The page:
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Daniel Hughes: The Sledgehammer Pastor

Well-researched account of an unconventional and - until now - little documented Non-conformist minister 

Daniel HughesDaniel Hughes: The Sledgehammer Pastor
By Ivor Thomas Rees
Publisher: Ylolfa
ISBN No: 978-1-78461-0777
Reviewed By: Jo Regan

Rees offers us an insight into the life of Welsh preacher Daniel Hughes (1875-1972) and the political and religious landscape of the time. Hughes is a contemporary of the Welsh Revivalist Evan Roberts, but in contrast to Roberts little has been written about him.
Hughes proves to be a colourful character. At 17 he turned his back on his parents Calvinistic Methodism, was baptised by immersion, and became a member of Tabernacle Welsh Baptist Church, Wrexham. Around that time he was given the opportunity to become a professional actor: he refused, choosing to concentrate on preaching.
Hughes became a Baptist minister, his notoriety as a great orator increased, as did his numerous invites to preach. However his ministry was not without problems. Having been called as minister to Grosvenor Park Baptist Church, Chester, they became increasingly unhappy with his absence from the pulpit and his level of involvement with the Liberal Party. He had no option but to resign.
Hughes liked to make his opinions known. He publically attacked Roberts’ revival meetings held in Liverpool, where Hughes was in pastorate, all of which was documented in The Liverpool News and religious press. Hughes also spent time in prison for not paying the education rates, making known his objections to it being used towards supporting Catholic schools. Hughes’ political leanings, now socialist, caused disenchantment and cut short his next pastorate in Califaria, Llanelli, Wales.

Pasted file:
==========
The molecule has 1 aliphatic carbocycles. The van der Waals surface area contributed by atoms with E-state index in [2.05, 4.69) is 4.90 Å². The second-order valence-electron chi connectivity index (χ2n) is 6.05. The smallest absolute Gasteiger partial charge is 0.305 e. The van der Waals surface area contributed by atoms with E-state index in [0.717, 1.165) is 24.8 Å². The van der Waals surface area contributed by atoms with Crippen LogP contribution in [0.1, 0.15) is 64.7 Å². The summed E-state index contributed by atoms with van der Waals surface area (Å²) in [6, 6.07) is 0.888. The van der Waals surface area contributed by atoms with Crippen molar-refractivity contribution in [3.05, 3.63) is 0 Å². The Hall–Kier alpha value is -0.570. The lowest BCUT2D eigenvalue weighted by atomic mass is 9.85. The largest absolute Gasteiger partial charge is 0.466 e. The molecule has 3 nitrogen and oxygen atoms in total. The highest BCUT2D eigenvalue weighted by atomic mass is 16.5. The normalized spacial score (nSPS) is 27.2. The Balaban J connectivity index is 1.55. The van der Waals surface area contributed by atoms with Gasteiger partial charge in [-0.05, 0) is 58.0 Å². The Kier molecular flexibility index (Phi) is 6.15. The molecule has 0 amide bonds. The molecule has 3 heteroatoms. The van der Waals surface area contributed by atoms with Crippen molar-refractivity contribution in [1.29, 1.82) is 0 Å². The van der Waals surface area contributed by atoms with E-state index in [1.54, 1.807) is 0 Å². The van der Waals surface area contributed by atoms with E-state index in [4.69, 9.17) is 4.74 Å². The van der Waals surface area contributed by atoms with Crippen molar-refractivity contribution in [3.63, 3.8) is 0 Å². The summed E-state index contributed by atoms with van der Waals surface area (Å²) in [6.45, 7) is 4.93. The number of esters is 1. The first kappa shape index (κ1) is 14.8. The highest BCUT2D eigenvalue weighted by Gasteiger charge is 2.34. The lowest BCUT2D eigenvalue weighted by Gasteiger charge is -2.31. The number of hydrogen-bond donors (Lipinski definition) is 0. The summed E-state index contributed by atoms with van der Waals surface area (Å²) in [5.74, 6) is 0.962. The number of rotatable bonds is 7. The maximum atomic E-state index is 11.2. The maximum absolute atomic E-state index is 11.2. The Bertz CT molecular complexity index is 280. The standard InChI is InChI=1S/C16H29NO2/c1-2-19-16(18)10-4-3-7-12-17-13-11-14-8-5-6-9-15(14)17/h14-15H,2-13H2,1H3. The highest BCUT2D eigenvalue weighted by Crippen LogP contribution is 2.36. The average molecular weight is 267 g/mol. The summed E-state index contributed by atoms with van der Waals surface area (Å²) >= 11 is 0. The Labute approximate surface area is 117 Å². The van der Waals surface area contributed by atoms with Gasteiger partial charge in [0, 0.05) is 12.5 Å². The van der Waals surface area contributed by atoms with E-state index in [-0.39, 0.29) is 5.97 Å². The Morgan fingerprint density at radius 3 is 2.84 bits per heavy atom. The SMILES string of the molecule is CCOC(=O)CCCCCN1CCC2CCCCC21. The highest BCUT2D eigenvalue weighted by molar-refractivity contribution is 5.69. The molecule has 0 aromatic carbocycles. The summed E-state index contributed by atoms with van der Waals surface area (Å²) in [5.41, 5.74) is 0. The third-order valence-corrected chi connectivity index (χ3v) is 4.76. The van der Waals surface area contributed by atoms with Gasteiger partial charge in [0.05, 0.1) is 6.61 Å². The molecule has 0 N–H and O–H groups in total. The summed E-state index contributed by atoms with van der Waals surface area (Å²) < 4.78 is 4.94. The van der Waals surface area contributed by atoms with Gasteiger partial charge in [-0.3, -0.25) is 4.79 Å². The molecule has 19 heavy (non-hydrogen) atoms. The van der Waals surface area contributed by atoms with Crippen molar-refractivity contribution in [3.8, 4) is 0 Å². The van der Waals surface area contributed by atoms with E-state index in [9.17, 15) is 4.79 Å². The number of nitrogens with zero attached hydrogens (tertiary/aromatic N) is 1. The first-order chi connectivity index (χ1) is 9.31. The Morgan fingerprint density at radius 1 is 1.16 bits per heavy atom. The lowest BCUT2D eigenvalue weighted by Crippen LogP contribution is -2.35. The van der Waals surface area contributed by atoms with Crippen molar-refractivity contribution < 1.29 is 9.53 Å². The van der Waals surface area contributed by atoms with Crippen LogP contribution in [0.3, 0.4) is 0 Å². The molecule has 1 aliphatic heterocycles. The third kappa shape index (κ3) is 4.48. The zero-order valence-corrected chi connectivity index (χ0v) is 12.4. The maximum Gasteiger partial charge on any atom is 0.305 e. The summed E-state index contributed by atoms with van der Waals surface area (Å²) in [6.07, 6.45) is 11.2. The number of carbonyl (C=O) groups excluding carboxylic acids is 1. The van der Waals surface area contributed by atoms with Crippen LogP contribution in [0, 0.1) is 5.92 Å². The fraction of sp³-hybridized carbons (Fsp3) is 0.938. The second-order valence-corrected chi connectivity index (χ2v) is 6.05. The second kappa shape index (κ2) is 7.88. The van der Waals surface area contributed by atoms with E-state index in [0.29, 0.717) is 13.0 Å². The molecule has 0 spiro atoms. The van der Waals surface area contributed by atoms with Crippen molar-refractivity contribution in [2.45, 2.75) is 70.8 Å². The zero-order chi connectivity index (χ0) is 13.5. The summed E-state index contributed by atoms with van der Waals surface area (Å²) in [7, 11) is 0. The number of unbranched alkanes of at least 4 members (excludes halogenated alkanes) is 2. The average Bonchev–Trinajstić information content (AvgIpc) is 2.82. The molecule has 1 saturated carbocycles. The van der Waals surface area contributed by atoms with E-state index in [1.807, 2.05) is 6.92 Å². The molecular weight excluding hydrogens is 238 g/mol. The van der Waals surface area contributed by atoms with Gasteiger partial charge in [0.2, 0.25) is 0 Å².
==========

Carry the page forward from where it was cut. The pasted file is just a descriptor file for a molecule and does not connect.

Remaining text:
Hughes became minister of Crane Street Baptist Church in Pontypool but his disregard of pastoral duties left many unhappy. The deaconate gave Hughes three months salary in lieu of notice. They pinned a note on the door of the church saying there would not be a Sunday service. Hughes refused to step down. He turned up to preach on the Sunday along with a congregation of over a hundred. Finding the door locked he declared to the awaiting press that the action of the deaconate were ‘most unwarranted and illegal’. Wielding a sledgehammer he forced his way through the door, to the applause of the crowd!
A similar incident happened again at his final pastorate in Siloam when the deaconate tried to lock him out of the church one Sunday. Hughes gained entry with a skeleton key and carried on with the service. Hughes managed to win this battle, which he put down to political antagonism. He remained minister here for 51 years.
I would recommend this book to those who are particularly interested in 19th century church and political history. Whilst it is not a particular academic study, it is well researched and an interesting read. 
Rees is a retired United Reformed Minister. The son of a miner he grew up in the Rhondda Valley and now lives in Swansea. Rees has written two other books Saintly Enigma, on the life of Welsh clergyman Pennar Davies, and Clapham Dissenters, the history of the Clapham Congregational Church and the relationship between one of its ministers and Prime Minister Gladstone.

The Revd Jo Regan is a Baptist Minister and keen blogger



Baptist Times, 29/07/2016
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